Autism and aging with researcher B. Blair Braden

Autism and aging with researcher B. Blair Braden


What makes us who we are, and how
does that change when we get older? Especially if there’s reason to believe
aging may affect you differently. Neurologists that typically are seeing older
adults who are coming in with cognitive complaints may not be aware of the cognitive difficulties
that people with autism have, who are on the spectrum but have never been diagnosed. Sue: When I was growing up, they didn’t even
recognize such a thing as high-functioning autism. Rob: I was an old guy with gray hair when
I found out I was autistic. Sue: And I was diagnosed in my early 50s. Rob: There is an incredible void of work
regarding people who are beyond 18 years old. I think the more that is learned about the whole
life cycle, that increases the intuition of researchers and practitioners. Sue: I was talking with some of my peers,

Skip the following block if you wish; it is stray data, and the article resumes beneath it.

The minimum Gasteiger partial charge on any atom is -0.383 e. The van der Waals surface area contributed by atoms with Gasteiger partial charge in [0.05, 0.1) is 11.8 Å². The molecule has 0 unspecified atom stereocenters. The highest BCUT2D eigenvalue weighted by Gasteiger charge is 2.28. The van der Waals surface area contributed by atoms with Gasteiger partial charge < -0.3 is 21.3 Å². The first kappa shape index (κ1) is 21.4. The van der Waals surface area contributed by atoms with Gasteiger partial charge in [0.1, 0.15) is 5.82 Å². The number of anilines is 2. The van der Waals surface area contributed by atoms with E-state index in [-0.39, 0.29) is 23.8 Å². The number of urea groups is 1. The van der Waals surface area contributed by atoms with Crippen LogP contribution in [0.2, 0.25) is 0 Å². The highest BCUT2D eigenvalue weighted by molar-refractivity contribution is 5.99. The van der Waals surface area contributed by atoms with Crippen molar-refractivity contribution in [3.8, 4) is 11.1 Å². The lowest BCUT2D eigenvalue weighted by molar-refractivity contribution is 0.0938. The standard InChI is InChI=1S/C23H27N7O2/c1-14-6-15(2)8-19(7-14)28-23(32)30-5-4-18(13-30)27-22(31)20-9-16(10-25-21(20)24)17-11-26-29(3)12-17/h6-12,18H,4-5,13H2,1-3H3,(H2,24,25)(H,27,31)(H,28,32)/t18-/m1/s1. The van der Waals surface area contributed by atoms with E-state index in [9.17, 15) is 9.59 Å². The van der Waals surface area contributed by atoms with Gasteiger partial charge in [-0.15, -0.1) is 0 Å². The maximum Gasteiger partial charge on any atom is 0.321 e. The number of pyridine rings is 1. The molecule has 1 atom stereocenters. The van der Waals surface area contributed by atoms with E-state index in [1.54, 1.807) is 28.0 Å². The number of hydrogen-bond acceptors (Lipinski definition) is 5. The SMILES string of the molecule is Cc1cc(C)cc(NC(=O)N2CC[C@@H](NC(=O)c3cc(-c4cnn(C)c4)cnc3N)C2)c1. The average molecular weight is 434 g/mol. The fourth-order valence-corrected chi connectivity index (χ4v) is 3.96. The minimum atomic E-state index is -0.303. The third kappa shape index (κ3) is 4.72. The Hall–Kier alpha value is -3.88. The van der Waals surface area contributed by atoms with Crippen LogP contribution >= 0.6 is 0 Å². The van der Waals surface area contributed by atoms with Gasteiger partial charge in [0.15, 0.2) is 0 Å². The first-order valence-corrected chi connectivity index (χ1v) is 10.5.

neurotypical, and they were talking about oh, the forgetfulness, the aching joints, etc. But to me, I’ve had those problems
my entire life. All those things that people laugh at as
age-related forgetfulness – that’s part of the executive functioning issues
that I’ve had with working memory and so I’m very interested in sharing what I can. Blair: People with autism have a lot of these cognitive
struggles and brain communication patterns that look more like what we know happens with aging.
So Sue was saying, “I’ve always struggled with these things, and my friends who are neurotypical are just now
struggling with them.” So that really informs our hypothesis, and in this case
on a brain level, that panned out. There’s a brain network that involves our frontal lobe
that the communication in that brain network becomes less efficient the older we get, and that
age-related difference was much greater in the adults with autism. You know, something that researchers and scientists can give
to people is some type of expectation of how their lives will change as they grow older.

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